Responding to Climate and Other Change Processes in Complex Contexts: Challenges Facing Development of Adaptive Policy Frameworks in the Ganga Basin, Technological Forecasting and Social Change
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The Ganga Basin, one of the world's most densely populated and vulnerable regions, is also among the world's most dynamic hydrological systems. Rivers exiting the Himalayas deposit massive amounts of sediment in the plains and shift their courses regularly. The natural dynamics of this system have a direct impact on populations. On August 18th, 2008, for example, embankments on the Kosi River (a tributary to the Ganges), failed and the channel shifted by as much as 120 km (Sinha, 2008) displacing over sixty thousand people in Nepal and three and a half million in India. Transport and power systems were disrupted across large areas. The embankment failure was not caused by an extreme event. Instead the breach represented a failure of interlinked physical and institutional infrastructure systems in an area characterized by complex social, political, and environmental relationships. Projected climate changes in the Ganga Basin are likely to greatly exacerbate vulnerability (Adaptation Study Team, 2008). While the Kosi breach had nothing to do with climate change, such events will increase if climatic variability, sediment transport, and extreme events increase. Understanding how populations can respond to the dynamic nature of rivers such as the Kosi is, as a result, essential to develop strategies for adapting to climatic change. Understanding is also essential at the policy level for building adaptive capacity. The challenge is to identify policy frameworks and their relationship to interlinked physical and institutional infrastructure combinations that create environments enabling adaptation within households, communities, and regions. This paper explores the challenges and opportunities facing the development of adaptive policy frameworks in the Ganga Basin. The characteristics of frameworks that are adaptive in themselves and enable adaptation along with their relationship to different types of interlinked institutional and infrastructure systems are explored. Keywords: Disaster Risk Reduction/Hazard Management; Floods, Hurricanes, Typhoons; Learning from Natural Hazards; Resilience and Climate Change Adaptation; Social Vulnerability; Systems Thinking; Water Management. Retrieve article at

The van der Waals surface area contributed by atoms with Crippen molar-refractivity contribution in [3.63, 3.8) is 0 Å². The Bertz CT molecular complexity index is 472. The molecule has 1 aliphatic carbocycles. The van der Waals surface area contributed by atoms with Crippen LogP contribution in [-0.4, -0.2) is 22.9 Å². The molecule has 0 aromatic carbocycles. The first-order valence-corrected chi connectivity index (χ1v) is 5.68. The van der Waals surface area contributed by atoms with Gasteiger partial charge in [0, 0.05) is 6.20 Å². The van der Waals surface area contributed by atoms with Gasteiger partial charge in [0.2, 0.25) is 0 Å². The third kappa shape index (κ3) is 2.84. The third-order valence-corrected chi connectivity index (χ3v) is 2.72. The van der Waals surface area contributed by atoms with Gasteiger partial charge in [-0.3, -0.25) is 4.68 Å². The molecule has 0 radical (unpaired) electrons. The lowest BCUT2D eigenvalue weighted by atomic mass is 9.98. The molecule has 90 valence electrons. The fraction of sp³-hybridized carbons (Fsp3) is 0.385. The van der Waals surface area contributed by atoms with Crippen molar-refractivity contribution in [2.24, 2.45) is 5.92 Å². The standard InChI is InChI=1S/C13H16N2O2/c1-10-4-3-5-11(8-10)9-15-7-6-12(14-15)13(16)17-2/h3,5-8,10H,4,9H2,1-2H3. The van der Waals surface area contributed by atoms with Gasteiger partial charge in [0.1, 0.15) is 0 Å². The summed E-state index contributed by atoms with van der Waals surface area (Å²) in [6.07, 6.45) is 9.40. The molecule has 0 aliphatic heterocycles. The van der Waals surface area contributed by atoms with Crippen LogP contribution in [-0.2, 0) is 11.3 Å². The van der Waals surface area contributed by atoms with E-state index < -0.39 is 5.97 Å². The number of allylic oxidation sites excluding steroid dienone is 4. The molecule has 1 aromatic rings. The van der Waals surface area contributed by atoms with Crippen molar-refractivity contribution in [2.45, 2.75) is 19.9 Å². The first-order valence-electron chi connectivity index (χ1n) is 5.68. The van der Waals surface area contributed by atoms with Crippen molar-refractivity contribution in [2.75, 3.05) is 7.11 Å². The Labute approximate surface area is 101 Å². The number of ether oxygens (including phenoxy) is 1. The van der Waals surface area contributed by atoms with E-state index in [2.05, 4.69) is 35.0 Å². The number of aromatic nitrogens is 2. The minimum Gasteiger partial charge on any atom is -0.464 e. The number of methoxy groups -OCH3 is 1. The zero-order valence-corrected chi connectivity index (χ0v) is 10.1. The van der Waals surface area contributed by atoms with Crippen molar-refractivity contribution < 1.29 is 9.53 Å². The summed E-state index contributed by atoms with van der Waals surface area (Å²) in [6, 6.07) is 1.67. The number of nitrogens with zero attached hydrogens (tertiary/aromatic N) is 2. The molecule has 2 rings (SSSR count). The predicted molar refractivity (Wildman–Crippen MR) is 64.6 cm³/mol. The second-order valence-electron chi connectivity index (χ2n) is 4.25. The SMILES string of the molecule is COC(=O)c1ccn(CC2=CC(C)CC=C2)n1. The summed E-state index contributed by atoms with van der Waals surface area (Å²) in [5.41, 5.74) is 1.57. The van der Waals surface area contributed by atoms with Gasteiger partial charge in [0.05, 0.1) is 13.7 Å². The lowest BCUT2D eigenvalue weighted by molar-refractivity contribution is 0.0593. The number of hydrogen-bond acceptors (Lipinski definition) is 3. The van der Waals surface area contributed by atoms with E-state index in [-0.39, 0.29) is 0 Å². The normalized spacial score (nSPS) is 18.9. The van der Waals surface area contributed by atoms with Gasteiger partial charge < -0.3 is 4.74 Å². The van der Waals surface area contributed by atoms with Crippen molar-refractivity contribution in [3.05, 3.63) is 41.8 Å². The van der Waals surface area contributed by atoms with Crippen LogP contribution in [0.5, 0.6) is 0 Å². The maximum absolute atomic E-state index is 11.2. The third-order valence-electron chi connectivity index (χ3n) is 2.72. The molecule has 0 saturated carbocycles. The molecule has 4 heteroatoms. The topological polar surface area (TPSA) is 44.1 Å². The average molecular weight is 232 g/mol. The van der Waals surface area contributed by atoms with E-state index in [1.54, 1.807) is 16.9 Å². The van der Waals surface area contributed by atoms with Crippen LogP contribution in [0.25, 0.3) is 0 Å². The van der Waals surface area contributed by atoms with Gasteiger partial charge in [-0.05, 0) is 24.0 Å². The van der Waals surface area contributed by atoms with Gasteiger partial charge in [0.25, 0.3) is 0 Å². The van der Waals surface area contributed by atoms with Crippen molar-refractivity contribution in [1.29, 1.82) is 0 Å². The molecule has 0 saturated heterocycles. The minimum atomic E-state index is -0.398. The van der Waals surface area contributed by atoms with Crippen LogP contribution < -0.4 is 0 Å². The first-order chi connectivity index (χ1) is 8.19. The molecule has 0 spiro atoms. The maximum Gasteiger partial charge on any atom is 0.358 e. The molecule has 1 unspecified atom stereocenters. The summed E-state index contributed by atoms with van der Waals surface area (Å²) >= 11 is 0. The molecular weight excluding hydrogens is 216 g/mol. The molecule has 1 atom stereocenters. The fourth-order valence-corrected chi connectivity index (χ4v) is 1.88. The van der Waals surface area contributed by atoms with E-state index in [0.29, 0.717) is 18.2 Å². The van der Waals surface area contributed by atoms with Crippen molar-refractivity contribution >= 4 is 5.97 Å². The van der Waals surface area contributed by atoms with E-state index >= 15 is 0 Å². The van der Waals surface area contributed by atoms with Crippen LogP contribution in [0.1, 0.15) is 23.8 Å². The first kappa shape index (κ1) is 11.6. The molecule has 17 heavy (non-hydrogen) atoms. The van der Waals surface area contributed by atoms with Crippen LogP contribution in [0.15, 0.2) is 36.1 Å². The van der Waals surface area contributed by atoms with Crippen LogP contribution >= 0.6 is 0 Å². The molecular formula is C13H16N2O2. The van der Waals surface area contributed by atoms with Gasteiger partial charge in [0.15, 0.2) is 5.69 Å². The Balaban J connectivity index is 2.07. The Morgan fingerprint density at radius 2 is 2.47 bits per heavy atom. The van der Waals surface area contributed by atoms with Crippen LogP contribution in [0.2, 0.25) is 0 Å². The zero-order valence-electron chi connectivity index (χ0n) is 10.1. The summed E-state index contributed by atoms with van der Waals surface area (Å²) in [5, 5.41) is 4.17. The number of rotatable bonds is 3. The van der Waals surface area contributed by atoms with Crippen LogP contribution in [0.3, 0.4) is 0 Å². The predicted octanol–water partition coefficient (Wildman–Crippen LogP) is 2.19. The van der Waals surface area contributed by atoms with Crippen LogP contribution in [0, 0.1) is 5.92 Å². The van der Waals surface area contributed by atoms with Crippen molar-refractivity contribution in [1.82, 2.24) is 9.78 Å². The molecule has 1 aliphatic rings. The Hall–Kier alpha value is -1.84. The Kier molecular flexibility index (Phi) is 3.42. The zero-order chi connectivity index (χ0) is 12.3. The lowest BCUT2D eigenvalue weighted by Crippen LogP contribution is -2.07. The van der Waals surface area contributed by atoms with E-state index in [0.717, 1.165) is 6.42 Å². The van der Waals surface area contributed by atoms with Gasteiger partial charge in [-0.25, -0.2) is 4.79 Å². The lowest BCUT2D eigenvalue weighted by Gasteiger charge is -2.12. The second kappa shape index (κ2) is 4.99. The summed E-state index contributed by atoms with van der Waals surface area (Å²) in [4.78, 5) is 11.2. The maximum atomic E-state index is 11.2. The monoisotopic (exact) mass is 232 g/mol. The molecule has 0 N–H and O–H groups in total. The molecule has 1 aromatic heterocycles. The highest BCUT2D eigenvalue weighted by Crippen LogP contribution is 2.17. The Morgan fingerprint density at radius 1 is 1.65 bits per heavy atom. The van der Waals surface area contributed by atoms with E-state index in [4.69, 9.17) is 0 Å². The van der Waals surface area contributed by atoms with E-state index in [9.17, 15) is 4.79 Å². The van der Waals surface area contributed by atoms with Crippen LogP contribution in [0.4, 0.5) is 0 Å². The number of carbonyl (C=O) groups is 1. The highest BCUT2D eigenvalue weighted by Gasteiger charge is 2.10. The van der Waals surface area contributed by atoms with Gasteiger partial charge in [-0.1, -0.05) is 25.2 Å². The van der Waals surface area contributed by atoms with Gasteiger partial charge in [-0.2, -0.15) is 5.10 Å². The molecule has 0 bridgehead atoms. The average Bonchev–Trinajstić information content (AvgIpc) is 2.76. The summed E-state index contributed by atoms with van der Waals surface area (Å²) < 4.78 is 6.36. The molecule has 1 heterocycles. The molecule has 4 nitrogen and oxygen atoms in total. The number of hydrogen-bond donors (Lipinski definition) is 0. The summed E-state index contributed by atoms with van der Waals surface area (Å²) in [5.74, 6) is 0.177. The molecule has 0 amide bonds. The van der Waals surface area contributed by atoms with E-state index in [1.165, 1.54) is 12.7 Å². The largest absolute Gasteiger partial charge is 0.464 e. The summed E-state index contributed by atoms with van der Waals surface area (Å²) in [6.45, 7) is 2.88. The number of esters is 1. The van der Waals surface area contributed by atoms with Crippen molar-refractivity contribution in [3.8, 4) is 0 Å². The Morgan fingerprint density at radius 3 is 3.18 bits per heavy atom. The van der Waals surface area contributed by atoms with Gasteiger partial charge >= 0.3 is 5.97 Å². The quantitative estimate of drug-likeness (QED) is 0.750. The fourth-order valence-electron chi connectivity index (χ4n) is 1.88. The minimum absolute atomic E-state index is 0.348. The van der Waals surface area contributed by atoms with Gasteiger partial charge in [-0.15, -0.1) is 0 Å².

Author: Marcus Moench
Citation: Moench, M. (2010). Responding to climate and other change processes in complex contexts: Challenges facing development of adaptive policy frameworks in the Ganga Basin. Technological Forecasting and Social Change, 77(6), 975-986. doi: 10.1016/j.techfore.2009.11.006